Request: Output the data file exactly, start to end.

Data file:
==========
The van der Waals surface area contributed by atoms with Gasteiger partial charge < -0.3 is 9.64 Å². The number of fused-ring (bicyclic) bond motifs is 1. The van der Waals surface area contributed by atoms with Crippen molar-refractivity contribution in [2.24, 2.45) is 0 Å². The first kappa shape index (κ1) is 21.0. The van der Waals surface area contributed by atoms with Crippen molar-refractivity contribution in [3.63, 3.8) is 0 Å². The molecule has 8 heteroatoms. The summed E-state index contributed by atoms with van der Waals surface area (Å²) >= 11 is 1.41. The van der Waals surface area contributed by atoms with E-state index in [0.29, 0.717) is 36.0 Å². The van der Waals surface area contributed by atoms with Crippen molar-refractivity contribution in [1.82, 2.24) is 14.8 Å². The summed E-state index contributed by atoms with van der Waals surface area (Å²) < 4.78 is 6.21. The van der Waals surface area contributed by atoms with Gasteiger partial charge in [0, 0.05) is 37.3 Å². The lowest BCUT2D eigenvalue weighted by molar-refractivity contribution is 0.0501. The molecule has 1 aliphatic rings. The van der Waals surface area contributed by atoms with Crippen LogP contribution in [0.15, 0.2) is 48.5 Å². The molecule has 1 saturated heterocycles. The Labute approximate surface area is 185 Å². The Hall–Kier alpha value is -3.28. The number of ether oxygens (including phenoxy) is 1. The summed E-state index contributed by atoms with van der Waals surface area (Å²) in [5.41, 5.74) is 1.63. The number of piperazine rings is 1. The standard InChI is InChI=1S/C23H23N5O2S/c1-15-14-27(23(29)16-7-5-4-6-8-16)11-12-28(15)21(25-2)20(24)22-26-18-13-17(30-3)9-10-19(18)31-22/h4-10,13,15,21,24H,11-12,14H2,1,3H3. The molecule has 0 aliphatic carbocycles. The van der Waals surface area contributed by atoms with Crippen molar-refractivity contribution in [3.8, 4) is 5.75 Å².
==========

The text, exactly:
The van der Waals surface area contributed by atoms with Gasteiger partial charge < -0.3 is 9.64 Å². The number of fused-ring (bicyclic) bond motifs is 1. The van der Waals surface area contributed by atoms with Crippen molar-refractivity contribution in [2.24, 2.45) is 0 Å². The first kappa shape index (κ1) is 21.0. The van der Waals surface area contributed by atoms with Crippen molar-refractivity contribution in [3.63, 3.8) is 0 Å². The molecule has 8 heteroatoms. The summed E-state index contributed by atoms with van der Waals surface area (Å²) >= 11 is 1.41. The van der Waals surface area contributed by atoms with E-state index in [0.29, 0.717) is 36.0 Å². The van der Waals surface area contributed by atoms with Crippen molar-refractivity contribution in [1.82, 2.24) is 14.8 Å². The summed E-state index contributed by atoms with van der Waals surface area (Å²) < 4.78 is 6.21. The van der Waals surface area contributed by atoms with Gasteiger partial charge in [0, 0.05) is 37.3 Å². The lowest BCUT2D eigenvalue weighted by molar-refractivity contribution is 0.0501. The molecule has 1 aliphatic rings. The van der Waals surface area contributed by atoms with Crippen LogP contribution in [0.15, 0.2) is 48.5 Å². The molecule has 1 saturated heterocycles. The Labute approximate surface area is 185 Å². The Hall–Kier alpha value is -3.28. The number of ether oxygens (including phenoxy) is 1. The summed E-state index contributed by atoms with van der Waals surface area (Å²) in [5.41, 5.74) is 1.63. The number of piperazine rings is 1. The standard InChI is InChI=1S/C23H23N5O2S/c1-15-14-27(23(29)16-7-5-4-6-8-16)11-12-28(15)21(25-2)20(24)22-26-18-13-17(30-3)9-10-19(18)31-22/h4-10,13,15,21,24H,11-12,14H2,1,3H3. The molecule has 0 aliphatic carbocycles. The van der Waals surface area contributed by atoms with Crippen molar-refractivity contribution in [3.8, 4) is 5.75 Å².